and make their suggestions which will help towards refining the guidelines. The stakeholders complimented the development of the guidelines and welcomed them as a means to streamline the procurement process. Stakeholders expressed their interest to work with CCG in pushing forward the guidelines. CCG is responsible for producing the guidelines but the implementation process will be conducted by the relevant agencies.

DATE October 16-18, 2006 October 29November 3, 2006 November 19-25, 2006 COURSE 3-day corporate governance training for directors and senior management of the State-owned Enterprises (SOEs) 5-day corporate governance training course for the Forum of Agricultural Research in Africa (FARA) in Accra, Ghana. 5-day residential training course for directors VENUE Utalii Hotel, Nairobi, Kenya Accra, Ghana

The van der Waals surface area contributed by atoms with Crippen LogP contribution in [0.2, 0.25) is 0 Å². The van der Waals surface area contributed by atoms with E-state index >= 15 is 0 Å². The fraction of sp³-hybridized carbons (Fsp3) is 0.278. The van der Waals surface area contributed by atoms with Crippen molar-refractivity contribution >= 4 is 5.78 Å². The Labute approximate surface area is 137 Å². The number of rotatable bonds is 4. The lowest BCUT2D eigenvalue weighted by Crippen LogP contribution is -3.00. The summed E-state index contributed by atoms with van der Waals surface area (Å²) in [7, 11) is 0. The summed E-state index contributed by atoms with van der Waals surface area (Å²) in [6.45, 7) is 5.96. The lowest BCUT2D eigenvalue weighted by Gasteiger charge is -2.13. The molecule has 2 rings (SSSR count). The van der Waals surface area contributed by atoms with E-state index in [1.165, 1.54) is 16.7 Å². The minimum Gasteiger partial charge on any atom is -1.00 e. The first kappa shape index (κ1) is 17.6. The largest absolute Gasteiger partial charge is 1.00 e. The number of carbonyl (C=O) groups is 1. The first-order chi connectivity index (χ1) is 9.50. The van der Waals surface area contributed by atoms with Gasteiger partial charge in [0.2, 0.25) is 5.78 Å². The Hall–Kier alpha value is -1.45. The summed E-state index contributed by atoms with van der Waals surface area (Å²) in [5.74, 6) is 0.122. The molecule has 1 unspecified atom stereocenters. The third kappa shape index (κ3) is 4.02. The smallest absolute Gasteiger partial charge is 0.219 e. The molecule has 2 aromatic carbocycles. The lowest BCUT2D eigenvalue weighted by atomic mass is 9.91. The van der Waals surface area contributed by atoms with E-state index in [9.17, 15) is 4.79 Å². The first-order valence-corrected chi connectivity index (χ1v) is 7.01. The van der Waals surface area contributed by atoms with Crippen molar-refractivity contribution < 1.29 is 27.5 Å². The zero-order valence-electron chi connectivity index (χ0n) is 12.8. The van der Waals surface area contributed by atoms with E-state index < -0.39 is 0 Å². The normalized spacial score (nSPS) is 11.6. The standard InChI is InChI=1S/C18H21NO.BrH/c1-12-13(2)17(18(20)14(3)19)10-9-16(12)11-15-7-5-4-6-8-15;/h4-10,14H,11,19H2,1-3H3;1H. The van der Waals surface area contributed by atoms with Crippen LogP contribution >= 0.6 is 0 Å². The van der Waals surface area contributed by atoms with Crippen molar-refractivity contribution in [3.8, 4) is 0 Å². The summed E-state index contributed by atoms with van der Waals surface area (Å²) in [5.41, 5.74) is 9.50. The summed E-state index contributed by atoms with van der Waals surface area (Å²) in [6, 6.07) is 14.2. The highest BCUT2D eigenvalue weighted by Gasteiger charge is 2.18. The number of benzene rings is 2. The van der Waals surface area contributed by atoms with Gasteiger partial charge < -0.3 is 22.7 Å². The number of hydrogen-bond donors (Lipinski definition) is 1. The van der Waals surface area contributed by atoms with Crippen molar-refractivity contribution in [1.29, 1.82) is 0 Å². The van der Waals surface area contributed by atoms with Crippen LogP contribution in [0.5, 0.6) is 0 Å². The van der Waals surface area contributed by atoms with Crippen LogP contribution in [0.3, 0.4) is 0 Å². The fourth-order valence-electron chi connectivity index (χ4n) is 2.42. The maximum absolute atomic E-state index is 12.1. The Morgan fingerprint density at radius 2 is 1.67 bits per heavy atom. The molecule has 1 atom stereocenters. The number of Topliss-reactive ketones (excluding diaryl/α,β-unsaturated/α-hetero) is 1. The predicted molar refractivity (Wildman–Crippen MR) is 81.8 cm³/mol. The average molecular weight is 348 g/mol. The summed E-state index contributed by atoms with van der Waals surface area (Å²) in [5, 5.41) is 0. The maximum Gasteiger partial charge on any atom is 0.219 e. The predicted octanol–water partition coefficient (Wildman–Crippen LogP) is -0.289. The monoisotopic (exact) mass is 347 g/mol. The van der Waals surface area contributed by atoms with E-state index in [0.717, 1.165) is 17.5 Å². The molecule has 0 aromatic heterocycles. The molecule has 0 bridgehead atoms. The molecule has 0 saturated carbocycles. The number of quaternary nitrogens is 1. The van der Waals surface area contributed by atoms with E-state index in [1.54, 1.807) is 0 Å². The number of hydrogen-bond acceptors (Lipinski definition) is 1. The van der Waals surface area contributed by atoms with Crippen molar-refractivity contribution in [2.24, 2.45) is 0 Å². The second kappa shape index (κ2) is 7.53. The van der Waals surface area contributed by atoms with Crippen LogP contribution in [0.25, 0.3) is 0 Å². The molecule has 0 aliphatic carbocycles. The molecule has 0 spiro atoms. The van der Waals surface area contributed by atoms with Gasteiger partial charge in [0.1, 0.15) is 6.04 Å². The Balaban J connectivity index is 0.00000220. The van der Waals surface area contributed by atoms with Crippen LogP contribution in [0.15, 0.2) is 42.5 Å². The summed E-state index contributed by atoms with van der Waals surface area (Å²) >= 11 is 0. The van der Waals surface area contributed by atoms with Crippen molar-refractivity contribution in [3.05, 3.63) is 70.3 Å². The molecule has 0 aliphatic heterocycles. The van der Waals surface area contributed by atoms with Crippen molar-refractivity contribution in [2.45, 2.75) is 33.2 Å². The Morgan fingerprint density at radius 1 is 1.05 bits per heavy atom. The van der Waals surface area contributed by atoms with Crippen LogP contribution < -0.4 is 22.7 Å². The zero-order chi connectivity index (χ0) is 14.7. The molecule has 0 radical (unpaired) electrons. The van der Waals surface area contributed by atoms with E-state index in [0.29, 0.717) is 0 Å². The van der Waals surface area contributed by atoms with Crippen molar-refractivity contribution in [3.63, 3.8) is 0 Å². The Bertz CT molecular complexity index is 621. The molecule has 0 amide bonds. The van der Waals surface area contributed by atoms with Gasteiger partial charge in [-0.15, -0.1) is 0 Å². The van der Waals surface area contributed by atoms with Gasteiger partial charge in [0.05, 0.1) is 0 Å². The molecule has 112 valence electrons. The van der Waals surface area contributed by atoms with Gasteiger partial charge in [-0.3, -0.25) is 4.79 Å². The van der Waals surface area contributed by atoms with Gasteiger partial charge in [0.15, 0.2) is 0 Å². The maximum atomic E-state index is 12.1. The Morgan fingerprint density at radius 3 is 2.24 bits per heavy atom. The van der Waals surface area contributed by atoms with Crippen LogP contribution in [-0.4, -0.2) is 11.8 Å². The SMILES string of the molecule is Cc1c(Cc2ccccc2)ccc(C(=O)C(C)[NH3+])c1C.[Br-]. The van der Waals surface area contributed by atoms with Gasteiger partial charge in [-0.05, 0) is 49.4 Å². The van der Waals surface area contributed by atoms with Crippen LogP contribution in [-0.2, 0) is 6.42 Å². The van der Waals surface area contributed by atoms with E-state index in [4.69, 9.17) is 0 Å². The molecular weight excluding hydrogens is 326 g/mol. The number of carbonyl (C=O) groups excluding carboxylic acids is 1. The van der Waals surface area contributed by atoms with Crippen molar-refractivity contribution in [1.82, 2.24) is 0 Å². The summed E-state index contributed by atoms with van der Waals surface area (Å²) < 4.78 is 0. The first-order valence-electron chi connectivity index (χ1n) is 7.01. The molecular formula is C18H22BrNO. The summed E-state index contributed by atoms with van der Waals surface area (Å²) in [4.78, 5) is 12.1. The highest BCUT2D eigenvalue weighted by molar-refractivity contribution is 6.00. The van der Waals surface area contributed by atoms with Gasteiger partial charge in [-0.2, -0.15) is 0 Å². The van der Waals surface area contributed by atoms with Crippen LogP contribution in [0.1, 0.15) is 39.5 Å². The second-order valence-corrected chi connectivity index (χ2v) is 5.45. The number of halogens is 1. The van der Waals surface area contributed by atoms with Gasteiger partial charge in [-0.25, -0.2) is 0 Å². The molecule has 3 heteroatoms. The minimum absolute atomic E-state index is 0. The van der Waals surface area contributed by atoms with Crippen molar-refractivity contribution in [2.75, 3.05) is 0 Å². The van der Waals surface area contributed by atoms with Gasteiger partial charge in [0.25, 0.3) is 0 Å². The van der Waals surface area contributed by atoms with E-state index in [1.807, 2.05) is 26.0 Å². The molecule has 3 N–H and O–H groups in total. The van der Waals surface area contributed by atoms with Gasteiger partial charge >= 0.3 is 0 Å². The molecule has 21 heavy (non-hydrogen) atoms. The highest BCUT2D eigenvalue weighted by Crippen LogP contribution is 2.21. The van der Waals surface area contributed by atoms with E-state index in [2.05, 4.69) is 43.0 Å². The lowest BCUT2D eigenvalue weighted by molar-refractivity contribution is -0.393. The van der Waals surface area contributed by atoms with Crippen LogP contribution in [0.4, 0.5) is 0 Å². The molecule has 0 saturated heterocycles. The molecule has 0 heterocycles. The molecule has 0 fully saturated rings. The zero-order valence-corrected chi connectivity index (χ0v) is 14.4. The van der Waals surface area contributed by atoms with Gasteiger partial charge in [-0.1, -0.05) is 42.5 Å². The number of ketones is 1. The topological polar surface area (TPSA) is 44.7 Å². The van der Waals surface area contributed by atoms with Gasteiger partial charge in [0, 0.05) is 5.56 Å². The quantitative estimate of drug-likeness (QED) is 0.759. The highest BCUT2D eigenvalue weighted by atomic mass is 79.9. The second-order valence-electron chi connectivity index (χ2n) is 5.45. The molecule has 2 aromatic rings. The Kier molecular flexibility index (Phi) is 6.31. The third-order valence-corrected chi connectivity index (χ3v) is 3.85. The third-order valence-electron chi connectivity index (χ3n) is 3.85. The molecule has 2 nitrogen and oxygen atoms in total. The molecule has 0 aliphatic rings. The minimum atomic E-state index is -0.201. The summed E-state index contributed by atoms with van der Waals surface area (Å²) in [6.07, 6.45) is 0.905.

Lake Naivasha Simba Lodge, Naivasha, Kenya

The Corporate Governance Bulletin is a quarterly bulletin produced by the Centre for Corporate Governance. The editor welcomes contributions, suggestions and feedback from readers. The Centre for Corporate Governance Brookside Grove, Westlands • PO Box 13936-00800, Westlands, Nairobi, Kenya Tel: (+254-20) 4440003, 4443230, 4456014, Mobile: (+254) 722-700180/733-573276 Fax: (+254-20) 4440427 • Email:; Website:;